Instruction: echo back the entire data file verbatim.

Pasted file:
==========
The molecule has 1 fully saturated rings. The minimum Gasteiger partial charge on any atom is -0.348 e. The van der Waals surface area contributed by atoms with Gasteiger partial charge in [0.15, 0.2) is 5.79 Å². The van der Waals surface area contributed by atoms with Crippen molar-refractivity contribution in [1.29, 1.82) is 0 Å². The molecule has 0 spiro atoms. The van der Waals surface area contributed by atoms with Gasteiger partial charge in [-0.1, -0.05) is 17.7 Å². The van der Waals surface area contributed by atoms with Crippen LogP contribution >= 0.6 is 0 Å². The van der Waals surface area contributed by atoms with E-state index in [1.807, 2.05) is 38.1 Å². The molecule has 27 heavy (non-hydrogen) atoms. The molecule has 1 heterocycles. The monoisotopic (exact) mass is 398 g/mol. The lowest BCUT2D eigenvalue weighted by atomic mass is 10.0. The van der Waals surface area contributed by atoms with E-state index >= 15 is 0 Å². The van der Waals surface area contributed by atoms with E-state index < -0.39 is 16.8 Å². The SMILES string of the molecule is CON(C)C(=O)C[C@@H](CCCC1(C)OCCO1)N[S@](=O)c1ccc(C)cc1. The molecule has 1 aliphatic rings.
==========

The molecule has 1 fully saturated rings. The minimum Gasteiger partial charge on any atom is -0.348 e. The van der Waals surface area contributed by atoms with Gasteiger partial charge in [0.15, 0.2) is 5.79 Å². The van der Waals surface area contributed by atoms with Crippen molar-refractivity contribution in [1.29, 1.82) is 0 Å². The molecule has 0 spiro atoms. The van der Waals surface area contributed by atoms with Gasteiger partial charge in [-0.1, -0.05) is 17.7 Å². The van der Waals surface area contributed by atoms with Crippen LogP contribution >= 0.6 is 0 Å². The van der Waals surface area contributed by atoms with E-state index in [1.807, 2.05) is 38.1 Å². The molecule has 27 heavy (non-hydrogen) atoms. The molecule has 1 heterocycles. The monoisotopic (exact) mass is 398 g/mol. The lowest BCUT2D eigenvalue weighted by atomic mass is 10.0. The van der Waals surface area contributed by atoms with E-state index >= 15 is 0 Å². The van der Waals surface area contributed by atoms with E-state index < -0.39 is 16.8 Å². The SMILES string of the molecule is CON(C)C(=O)C[C@@H](CCCC1(C)OCCO1)N[S@](=O)c1ccc(C)cc1. The molecule has 1 aliphatic rings.